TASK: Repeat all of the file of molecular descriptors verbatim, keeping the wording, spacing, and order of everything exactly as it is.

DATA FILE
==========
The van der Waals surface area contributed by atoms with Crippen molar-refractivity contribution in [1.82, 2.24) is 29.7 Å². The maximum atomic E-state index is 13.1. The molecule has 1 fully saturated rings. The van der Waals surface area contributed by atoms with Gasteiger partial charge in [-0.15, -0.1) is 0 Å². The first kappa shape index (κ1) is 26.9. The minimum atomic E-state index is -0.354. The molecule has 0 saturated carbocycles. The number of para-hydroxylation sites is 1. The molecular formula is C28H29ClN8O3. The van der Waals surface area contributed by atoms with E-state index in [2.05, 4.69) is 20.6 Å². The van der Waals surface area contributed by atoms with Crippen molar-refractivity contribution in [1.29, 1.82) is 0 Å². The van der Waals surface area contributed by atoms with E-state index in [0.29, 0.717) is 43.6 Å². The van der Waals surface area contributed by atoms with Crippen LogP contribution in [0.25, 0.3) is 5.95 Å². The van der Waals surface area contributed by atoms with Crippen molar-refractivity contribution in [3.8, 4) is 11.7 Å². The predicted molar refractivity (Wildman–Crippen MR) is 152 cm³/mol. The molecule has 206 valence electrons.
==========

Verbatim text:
The van der Waals surface area contributed by atoms with Crippen molar-refractivity contribution in [1.82, 2.24) is 29.7 Å². The maximum atomic E-state index is 13.1. The molecule has 1 fully saturated rings. The van der Waals surface area contributed by atoms with Gasteiger partial charge in [-0.15, -0.1) is 0 Å². The first kappa shape index (κ1) is 26.9. The minimum atomic E-state index is -0.354. The molecule has 0 saturated carbocycles. The number of para-hydroxylation sites is 1. The molecular formula is C28H29ClN8O3. The van der Waals surface area contributed by atoms with E-state index in [2.05, 4.69) is 20.6 Å². The van der Waals surface area contributed by atoms with Crippen molar-refractivity contribution in [1.29, 1.82) is 0 Å². The van der Waals surface area contributed by atoms with E-state index in [0.29, 0.717) is 43.6 Å². The van der Waals surface area contributed by atoms with Crippen LogP contribution in [0.25, 0.3) is 5.95 Å². The van der Waals surface area contributed by atoms with Crippen molar-refractivity contribution in [3.8, 4) is 11.7 Å². The predicted molar refractivity (Wildman–Crippen MR) is 152 cm³/mol. The molecule has 206 valence electrons.